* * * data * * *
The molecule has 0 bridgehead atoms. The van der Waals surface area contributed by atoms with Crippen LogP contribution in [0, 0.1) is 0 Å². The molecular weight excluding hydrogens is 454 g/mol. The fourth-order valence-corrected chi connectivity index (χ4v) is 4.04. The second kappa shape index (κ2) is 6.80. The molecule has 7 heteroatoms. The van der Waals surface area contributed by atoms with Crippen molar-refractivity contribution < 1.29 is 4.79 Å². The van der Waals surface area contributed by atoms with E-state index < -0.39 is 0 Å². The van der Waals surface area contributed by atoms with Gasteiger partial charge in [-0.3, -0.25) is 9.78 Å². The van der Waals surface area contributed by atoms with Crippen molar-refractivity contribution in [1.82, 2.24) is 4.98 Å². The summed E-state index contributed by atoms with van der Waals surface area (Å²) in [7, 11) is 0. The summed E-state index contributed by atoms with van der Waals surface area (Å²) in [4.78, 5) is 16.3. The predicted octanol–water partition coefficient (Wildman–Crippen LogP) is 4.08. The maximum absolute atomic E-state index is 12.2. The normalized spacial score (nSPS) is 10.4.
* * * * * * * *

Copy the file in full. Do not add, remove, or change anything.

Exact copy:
The molecule has 0 bridgehead atoms. The van der Waals surface area contributed by atoms with Crippen LogP contribution in [0, 0.1) is 0 Å². The molecular weight excluding hydrogens is 454 g/mol. The fourth-order valence-corrected chi connectivity index (χ4v) is 4.04. The second kappa shape index (κ2) is 6.80. The molecule has 7 heteroatoms. The van der Waals surface area contributed by atoms with Crippen molar-refractivity contribution < 1.29 is 4.79 Å². The van der Waals surface area contributed by atoms with E-state index < -0.39 is 0 Å². The van der Waals surface area contributed by atoms with Gasteiger partial charge in [-0.3, -0.25) is 9.78 Å². The van der Waals surface area contributed by atoms with Crippen molar-refractivity contribution in [1.82, 2.24) is 4.98 Å². The summed E-state index contributed by atoms with van der Waals surface area (Å²) in [7, 11) is 0. The summed E-state index contributed by atoms with van der Waals surface area (Å²) in [4.78, 5) is 16.3. The predicted octanol–water partition coefficient (Wildman–Crippen LogP) is 4.08. The maximum absolute atomic E-state index is 12.2. The normalized spacial score (nSPS) is 10.4.